Material success is very important to Joe Keller, primarily because he believes it is the means of protecting himself and his family. Keller is a living illustration of the American Dream—the belief that anyone, no matter their background, can rise to material success in this country if they work hard enough. An uneducated man from a poor background, Keller has built a successful business that he plans to pass on to his surviving son, Chris, sparing him all the hardship he himself has endured. As he tries to explain to Chris, safeguarding this dream is all-important to him:
You don't know how to operate, your stuff is no good, they close you up, they tear up your contracts. What the hell's it to them? You lay forty years into a business and they knock you out in five minutes, what could I do, let them take forty years, let them take my life away?
Keller has a "circle the wagons" approach to life, in which you protect yourself and your family because everyone else is the enemy. If you don't eat others, they will eat you. As Chris describes it,
This is the land of the great big dogs, you don't love a man here, you eat him!
Joe is a sympathetic character in that we understand what a struggle it has been for him to achieve the material success that makes his family's life comfortable and gives him pride. As the play points out, too, his thinking is no different from most people's, and he does very sincerely love his family. He truly believes that the best thing he can do for his sons is safeguard the family money, even at the cost of other people's lives.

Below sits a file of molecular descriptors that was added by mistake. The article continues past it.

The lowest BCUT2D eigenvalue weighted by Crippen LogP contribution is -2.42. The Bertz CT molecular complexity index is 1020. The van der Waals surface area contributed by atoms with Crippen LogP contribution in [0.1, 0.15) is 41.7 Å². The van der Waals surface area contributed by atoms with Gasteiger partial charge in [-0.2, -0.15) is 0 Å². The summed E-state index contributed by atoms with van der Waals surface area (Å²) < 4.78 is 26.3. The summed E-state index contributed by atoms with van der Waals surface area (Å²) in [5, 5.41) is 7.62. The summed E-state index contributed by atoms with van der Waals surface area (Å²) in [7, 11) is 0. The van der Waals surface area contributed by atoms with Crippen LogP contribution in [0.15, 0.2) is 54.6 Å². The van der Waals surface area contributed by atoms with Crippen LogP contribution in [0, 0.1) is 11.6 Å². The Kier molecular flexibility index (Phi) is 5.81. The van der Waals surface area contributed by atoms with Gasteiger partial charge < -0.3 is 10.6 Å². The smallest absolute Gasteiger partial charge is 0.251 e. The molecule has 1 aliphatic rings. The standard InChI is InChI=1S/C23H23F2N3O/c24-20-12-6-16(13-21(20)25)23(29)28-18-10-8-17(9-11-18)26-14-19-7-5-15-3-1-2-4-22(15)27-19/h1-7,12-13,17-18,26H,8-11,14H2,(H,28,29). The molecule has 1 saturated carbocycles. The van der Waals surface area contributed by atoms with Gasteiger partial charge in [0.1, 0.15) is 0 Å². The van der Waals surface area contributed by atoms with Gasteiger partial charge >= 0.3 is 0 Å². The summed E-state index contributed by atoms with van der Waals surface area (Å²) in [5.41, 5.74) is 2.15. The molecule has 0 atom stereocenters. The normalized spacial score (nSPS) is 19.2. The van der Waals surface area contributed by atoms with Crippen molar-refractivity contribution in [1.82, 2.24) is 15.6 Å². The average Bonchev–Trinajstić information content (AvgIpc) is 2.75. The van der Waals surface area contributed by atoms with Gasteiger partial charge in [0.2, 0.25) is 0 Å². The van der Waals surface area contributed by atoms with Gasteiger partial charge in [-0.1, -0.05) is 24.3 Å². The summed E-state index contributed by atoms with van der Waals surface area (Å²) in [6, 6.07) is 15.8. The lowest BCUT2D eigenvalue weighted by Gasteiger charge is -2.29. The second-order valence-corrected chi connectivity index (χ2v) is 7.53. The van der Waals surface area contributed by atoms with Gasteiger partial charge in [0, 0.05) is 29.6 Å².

His core motivation is not really the money, but the security it represents for his wife and children. He shows he has a conscience when he can make the empathetic connection to the other pilots killed due to the faulty cylinder heads: when he sees them as "all my sons," he realizes that he has failed to protect them, just as he failed to protect Larry. At the end, he tragically kills himself.